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062 Piper's Stone, Rachan Mill, Broughton.

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A large block of local whinstone, measuring approx. 1.10m x 0.80m x 0.30m can be seen in the garden of a house just south of Rachan Mill near Broughton. The stone lies recumbent but have stood erect at one time.

From Broughton, follow the A701 south towards Moffat. The stone lies in the garden of the house on the west side of the road, less than half a mile from the junction with the B712 Peebles road.

There is very limited parking in the area but permission might be sought at the house. Please ask permission before entering the garden.

According to local legend, Bertram the Cobbler played the pipes when the king passed by. That is one story, but there are variants. One is that the King, in recognition of the hospitality and services of Bertram who was a cobbler by trade, granted to him as much land as his wife, who was stoutly built and slow of foot, could walk round in a given time. While the King sat and watched - his stone seat in the garden of the Acre can still be pointed out - Bertram's wife succeeded in encircling a tract of sixteen acres, and this was duly granted, together with the right of pasturing a mare and foal, a sow and nine pigs, on ground near Helms Water.

Another and more circumstantial account tells us that the King James IV. or V. in disguise came upon Bertram while he was tending his cows and amusing himself with a tune on the bagpipes. He was hospitably entertained, and spent the night in Bertram's cottage. In the morning the King revealed his identity, and promised Bertram a grant of lands adjoining his house, with the pool in the centre - these lands to be called Drone instead of Duckpool in memory of the tunes of the bagpipes - and as much ground at the foot of Holms Water as would keep the mare and foal, sow and pigs, but they were to be driven no faster 'than a woman could walk knitting a sock or spinning with a distaff.'  Bertram was also to have five soums on the common of Holmshope.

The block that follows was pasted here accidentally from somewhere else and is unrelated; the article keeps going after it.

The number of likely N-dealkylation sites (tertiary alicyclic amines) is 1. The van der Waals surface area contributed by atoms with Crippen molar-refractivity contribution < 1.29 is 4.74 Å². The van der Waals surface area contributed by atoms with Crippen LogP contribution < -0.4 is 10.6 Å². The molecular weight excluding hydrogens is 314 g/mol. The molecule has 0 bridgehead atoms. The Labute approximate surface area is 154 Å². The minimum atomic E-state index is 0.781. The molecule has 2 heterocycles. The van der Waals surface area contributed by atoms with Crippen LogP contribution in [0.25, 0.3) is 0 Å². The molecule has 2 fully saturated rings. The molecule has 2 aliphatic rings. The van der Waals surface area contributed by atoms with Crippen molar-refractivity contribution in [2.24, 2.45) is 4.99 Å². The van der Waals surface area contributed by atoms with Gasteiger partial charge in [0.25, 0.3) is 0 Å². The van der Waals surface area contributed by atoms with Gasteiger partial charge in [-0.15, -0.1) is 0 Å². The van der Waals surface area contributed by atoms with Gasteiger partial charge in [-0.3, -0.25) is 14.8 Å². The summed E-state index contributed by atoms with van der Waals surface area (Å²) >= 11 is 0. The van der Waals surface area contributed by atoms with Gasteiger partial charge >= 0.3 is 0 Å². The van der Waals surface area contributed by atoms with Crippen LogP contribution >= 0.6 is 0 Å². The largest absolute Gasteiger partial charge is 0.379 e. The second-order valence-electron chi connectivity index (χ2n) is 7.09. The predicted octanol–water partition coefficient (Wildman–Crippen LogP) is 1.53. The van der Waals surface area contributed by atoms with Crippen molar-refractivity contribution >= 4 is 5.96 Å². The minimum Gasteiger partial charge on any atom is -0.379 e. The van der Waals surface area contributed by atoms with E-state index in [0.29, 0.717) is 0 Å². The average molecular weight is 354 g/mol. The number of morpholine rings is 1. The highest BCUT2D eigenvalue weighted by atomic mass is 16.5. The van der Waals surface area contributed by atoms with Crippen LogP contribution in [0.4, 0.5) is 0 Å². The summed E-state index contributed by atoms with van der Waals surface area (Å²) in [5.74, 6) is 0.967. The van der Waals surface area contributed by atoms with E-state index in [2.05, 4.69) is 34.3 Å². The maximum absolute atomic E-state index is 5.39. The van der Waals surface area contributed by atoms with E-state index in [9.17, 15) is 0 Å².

Thereafter Bertram accompanied the King on his way to Badlieu. They passed Drumelzier Castle, and did not stop to render tribute, and Tweedie in great wrath set out in pursuit. They were overtaken at the march between Badlieu and Glenbreck, and the pool in the river at that spot was, according to the writer (Rev. Hamilton Paul) of the second Statistical Account (1834), still called in his day the Drone pool. The King sounded his bugle, and in a few minutes four and twenty belted knights came to his assistance. Tweedie was completely discomfited, and in the trial which followed in Edinburgh, Bertram was given the place of honour.

The stone may not be an antiquity and it's setting does not suggest it being anything significant in the past. However, the fact that has some associated folklore and also that it has survived in a domestic garden, might be important.

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Quick Info
Type: Named Stone
Nearest Town: Biggar
Nearest Village: Broughton
Landranger Sheet 72
O.S. Explorer Sheet 336
Grid Reference: NT 1153 3400
GPS Reference: PIPER2

Symbols Key | Stone Types

Other Sites Nearby
035 Standing Stone, Drumelzier, Broughton.
057 Stone, Dreva Craig, Broughton.

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